A recent United States Supreme Court decision, Lockhart v. Nelson, 488 U.S. 33, 109 S.Ct. 285, 102 L.Ed.2d 265 (1988), addressed this issue. The Court held that, when a trial court erroneously admits evidence that is excluded on appeal, and the remaining evidence is insufficient to support a verdict, double jeopardy does not preclude a retrial. Instead, the appellate court must consider all the evidence admitted by the trial court when deciding whether there was sufficient evidence to support a conviction. If all of the evidence, including the wrongfully admitted evidence, is sufficient, then retrial following appeal is not barred. Thus, the Lockhart decision allows the state to retry a defendant and introduce other evidence of guilt not introduced at the first trial that might replace the wrongly admitted evidence. Cf State v. Austin, 104 N.M. 573, 725 P.2d 252 (Ct.App.1985) (reversing and discharging where without wrongfully admitted evidence there was insufficient evidence to support a conviction on retrial).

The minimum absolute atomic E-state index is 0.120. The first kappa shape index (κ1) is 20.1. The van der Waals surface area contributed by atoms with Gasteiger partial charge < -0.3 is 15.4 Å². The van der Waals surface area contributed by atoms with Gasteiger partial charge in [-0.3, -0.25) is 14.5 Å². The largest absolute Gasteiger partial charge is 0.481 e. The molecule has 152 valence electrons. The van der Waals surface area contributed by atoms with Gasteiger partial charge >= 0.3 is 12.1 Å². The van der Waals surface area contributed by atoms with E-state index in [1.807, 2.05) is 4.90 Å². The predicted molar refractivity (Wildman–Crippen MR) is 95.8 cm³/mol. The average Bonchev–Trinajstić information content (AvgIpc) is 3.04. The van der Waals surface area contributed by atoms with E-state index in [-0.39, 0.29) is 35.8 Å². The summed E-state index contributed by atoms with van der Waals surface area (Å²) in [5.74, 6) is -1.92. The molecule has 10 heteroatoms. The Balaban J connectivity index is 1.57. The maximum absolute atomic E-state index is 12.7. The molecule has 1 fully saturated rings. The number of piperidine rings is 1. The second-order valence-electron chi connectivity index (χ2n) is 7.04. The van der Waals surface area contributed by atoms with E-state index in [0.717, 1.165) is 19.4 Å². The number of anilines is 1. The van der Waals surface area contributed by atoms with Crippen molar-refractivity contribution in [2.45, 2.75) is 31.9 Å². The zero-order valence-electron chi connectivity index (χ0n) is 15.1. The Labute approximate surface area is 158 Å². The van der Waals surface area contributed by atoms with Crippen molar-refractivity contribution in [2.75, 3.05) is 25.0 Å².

We find the Lockhart reasoning sound and adopt it as law. We will not speculate as to what additional evidence or alternate theories the state could have brought forward had the trial court properly excluded the inadmissible evidence. A contrary rule would force the state to “overtry” its cases, to introduce all its available evidence, however redundant, to ensure that it could retry a defendant if some of its evidence is held on appeal to be inadmissible. United States v. Gonzalez-Sanchez, 825 F.2d 572, 588 n. 57 (1st Cir.), cert. denied sub nom. Latorre v. United States, 484 U.S. 989, 108 S.Ct. 510, 98 L.Ed.2d 508 (1987). We recognize that the dissenting judges in Lockhart have suggested some distinction should be made between evidence that is suppressed due to its unreliability or lack of probative character and evidence that is stricken in compliance with evidentiary rules grounded in other public policies. We assume but need not decide that this distinction is appropriate. In this case, there is no suggestion that the evidence to be suppressed is unreliable or lacks probative value.